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Shulgin was known to many as the “Godfather of ecstasy”

1 Aug 2014
Mike Power
This article was published 10 years ago. Content may no longer be relevant.

Alexander “Sasha” Shulgin was born on 17 June 1925 and died, aged 88, at home in California on 2 June 2014. As he died, the sounds of his grandchildren’s laughter rang through the house and combined with the chants of the ancient Buddhist Heart Mantra, which hails the dying’s departing soul. You could do worse.

Shulgin was known to many as the “Godfather of ecstasy”, famed for resurrecting the long-forgotten recipe for 3,4- methylenedioxy-Nmethylamphetamine, MDMA or simply ‘ecstasy’ from the archives of German pharmaceutical firm Merck in the 1960s.

Shulgin’s destiny, and that of this drug, are intertwined in the most implausible of ways. MDMA was originally designed by Merck in 1912 in a bid to produce a blood-clotting agent. However, Shulgin created a new and easier synthesis and inadvertently triggered the dance-drug culture that endures to this day, with tonnes of the drug consumed worldwide.

He was tipped off to the drug’s extraordinary qualities, its ability to inspire empathy and self-analysis, by a student in the late 1960s. He made and took the drug for the first time in 1978 and was awestruck by its qualities. The drug spread, like vast ripples on an infinite pond, from these experimental psychotherapeutic circles to the dance floors and music festivals of the world.

He was one of the 20th century’s foremost scientists, a brilliant and fearless pioneer who synthesised, self-tested and recorded the effects of hundreds of new psychedelic drugs. He published his work in two books, PIHKAL, a chemical love story and TIHKAL, the continuation, which detail the synthesis of hundreds of tryptamines and phenethylamines and remain classics of clandestine chemistry.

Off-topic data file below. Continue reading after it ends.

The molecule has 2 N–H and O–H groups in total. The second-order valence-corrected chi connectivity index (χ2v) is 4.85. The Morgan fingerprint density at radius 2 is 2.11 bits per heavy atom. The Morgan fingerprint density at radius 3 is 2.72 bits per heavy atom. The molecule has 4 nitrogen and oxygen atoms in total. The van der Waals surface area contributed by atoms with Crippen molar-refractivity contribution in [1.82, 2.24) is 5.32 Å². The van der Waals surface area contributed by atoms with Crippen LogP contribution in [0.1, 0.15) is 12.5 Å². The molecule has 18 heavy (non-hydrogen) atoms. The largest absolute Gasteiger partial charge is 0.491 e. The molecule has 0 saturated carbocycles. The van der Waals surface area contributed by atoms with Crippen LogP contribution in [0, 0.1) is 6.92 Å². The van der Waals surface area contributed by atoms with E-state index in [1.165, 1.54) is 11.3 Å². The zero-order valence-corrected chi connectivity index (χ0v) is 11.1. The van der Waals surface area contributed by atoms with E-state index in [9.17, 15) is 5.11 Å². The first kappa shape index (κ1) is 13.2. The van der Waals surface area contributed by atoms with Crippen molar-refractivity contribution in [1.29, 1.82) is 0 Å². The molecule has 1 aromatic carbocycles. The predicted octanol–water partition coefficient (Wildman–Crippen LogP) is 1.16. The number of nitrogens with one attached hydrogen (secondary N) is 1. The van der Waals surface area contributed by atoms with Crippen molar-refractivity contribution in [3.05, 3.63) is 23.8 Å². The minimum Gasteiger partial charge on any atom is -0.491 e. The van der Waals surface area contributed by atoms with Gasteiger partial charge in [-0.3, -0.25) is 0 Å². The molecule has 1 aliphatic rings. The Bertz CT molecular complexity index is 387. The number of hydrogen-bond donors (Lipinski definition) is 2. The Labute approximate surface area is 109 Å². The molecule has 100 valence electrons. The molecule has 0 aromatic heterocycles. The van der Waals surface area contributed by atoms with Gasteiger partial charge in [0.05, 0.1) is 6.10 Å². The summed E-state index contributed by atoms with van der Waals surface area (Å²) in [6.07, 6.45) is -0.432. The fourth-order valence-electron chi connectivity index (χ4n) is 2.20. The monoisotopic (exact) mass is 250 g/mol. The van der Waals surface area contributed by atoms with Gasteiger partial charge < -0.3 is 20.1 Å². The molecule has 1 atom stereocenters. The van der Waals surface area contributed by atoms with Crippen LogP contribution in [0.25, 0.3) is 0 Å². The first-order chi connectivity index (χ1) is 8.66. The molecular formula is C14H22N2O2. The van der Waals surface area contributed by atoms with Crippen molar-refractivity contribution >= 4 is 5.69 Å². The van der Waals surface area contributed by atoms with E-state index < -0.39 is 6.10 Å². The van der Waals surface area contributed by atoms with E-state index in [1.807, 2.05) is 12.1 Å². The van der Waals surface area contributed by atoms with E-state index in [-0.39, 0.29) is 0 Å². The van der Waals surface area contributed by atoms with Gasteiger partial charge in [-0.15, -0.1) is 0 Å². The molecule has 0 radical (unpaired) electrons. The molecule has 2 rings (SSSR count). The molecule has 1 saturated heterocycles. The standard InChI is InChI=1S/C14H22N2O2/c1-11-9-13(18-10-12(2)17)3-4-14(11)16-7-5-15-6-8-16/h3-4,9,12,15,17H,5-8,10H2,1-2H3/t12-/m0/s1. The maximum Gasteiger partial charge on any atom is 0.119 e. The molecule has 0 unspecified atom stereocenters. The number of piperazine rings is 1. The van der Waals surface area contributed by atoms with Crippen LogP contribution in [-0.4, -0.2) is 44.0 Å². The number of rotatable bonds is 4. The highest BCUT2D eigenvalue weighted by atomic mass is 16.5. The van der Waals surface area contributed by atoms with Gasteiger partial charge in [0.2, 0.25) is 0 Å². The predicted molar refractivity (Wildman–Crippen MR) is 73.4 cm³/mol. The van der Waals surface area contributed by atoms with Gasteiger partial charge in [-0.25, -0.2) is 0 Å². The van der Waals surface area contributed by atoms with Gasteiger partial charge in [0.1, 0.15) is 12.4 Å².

“I am completely convinced that there is a wealth of information built into us, with miles of intuitive knowledge tucked away in the genetic material of every one of our cells,” he wrote. “The psychedelic drugs allow exploration of this interior world and insights into its nature.”

He was a mass of entirely logical contradictions. Here was a renegade chemist who worked for the DEA. He was an expert witness in drugs cases who could be found in the late 1990s lecturing on the finer points of phenethylamine synthesis in the shade of Mayan pyramids, joking that the CIA was watching. In later years, he would walk around at Las Vegas’s anarchic annual Burning Man festival, his face a knot of confusion and delight.

In 1978, he met his wife Ann, who was born in Wellington, New Zealand. They married in 1981. She used his creations in her therapeutic practice, and together, they were a charming, eccentric couple, bonded by love and respect for each other’s chosen disciplines. Friends describe their partnership as a perfect union, and their warmth and generosity to researchers, journalists and the merely curious was legendary.

Dr Dave Nichols, a renowned biochemist who published several key papers with Shulgin, spoke about one of his more memorable visits to the Shulgin family home.

“[It] was some time after the Rubik’s cube craze hit. Sasha had worked out a clever, non-fail formula to solve it. “We had dinner and had been chatting for some hours, and we had been drinking red wine. He brought out the Rubik’s cube and began to describe and show me his system for solving it.

“I rarely drink alcohol and had probably had at least four or five glasses in me. Even so, Sasha described with great patience, how to solve the cube, and even wrote out instructions for me using red and blue coloured pencils. After several false starts, I finally went through it, with his tutelage, and solved the cube. Somewhere, lost and buried in my reams of stacked papers, is a small notepaper with red and blue lines on it illustrating the stepwise process for solving Rubik’s cube that Sasha had solved!”